Boeing expects another delivery delay for 787 Dreamliner

Boeing Co. expects an electrical setback in its already delayed 787 Dreamliner to push back the jetliner’s delivery target, the company’s commercial aircraft chief said Tuesday.

Jim Albaugh said Boeing would take more time to fully understand and fix a fault in an electrical panel that triggered a fire during a test flight last month, grounding Dreamliner trials.

“There will be an impact with the first delivery,” Albaugh said when asked whether the 2011 first-quarter target would slip. “I think it will be after that.”

Boeing is making design changes to Dreamliner electrical distribution panels and updating software that manages power.


The light-weight, carbon-composite 787, which promises hefty fuel savings to airlines, is almost three years late.

Boeing has delayed delivery of the Dreamliner six times because of problems with engineering and its global supply chain as well as labor unrest. Wall Street has punished Boeing shares since Nov. 9, pushing them down more than 7%.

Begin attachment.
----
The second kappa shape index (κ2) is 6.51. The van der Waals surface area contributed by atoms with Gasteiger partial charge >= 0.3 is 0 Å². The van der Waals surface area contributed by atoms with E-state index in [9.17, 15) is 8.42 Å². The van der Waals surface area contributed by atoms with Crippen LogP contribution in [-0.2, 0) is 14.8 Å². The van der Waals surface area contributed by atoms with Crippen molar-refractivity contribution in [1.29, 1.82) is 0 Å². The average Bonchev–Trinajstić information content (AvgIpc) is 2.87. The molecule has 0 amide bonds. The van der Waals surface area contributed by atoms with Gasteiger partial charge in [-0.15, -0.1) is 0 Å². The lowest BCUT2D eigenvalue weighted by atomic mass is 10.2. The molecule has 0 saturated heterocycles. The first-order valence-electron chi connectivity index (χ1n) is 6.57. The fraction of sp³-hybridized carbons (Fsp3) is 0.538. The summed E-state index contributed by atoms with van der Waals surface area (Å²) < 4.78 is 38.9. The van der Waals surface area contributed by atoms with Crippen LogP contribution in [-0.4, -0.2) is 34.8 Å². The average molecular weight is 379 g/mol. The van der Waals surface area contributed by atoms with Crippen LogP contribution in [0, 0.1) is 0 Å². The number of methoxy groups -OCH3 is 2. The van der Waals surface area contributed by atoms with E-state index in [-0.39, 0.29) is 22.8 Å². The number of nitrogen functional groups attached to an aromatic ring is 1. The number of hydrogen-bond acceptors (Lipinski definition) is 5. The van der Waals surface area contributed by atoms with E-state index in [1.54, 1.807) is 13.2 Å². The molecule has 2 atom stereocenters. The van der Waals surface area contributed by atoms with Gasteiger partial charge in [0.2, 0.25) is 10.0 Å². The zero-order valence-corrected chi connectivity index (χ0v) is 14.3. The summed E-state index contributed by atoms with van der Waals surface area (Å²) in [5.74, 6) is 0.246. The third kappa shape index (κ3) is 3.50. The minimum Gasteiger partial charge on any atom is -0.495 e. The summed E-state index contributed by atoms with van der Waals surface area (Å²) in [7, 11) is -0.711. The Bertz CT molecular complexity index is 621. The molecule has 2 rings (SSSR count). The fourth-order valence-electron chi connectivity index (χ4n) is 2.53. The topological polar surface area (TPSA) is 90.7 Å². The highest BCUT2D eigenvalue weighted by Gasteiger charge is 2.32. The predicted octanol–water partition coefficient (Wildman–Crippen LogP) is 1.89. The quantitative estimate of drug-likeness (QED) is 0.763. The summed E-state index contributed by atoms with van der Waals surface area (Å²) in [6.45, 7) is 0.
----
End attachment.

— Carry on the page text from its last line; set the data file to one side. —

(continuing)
Boeing’s current schedule calls for Japan’s All Nippon Airways Co. to get the first delivery.

Analysts have expected Boeing to affirm that the delivery schedule would again be pushed back. Outside estimates expect a delay of at least a few months.


“Even before this happened, I always thought the schedule was bound to slip,” said Teal Group analyst Richard Aboulafia, who expects a delay of about four to six months.

Albaugh was not more specific about a timetable.

“We have another several weeks of work to do to get the fix in place,” Albaugh said. “Once we understand the fix, we’ll be able to tell you [the] impact on the schedule.”

Boeing shares fell 59 cents to $63.77.


The second-largest commercial plane maker after Airbus has said foreign debris probably caused the Nov. 9 fire that erupted as Dreamliner test plane ZA002 approached the Laredo, Texas, airport.

The wide-body aircraft made an emergency landing and the more than 40 people aboard, including engineers and other test flight personnel, exited safely.

Boeing said Tuesday that the plane has been repaired and was set to return to Seattle.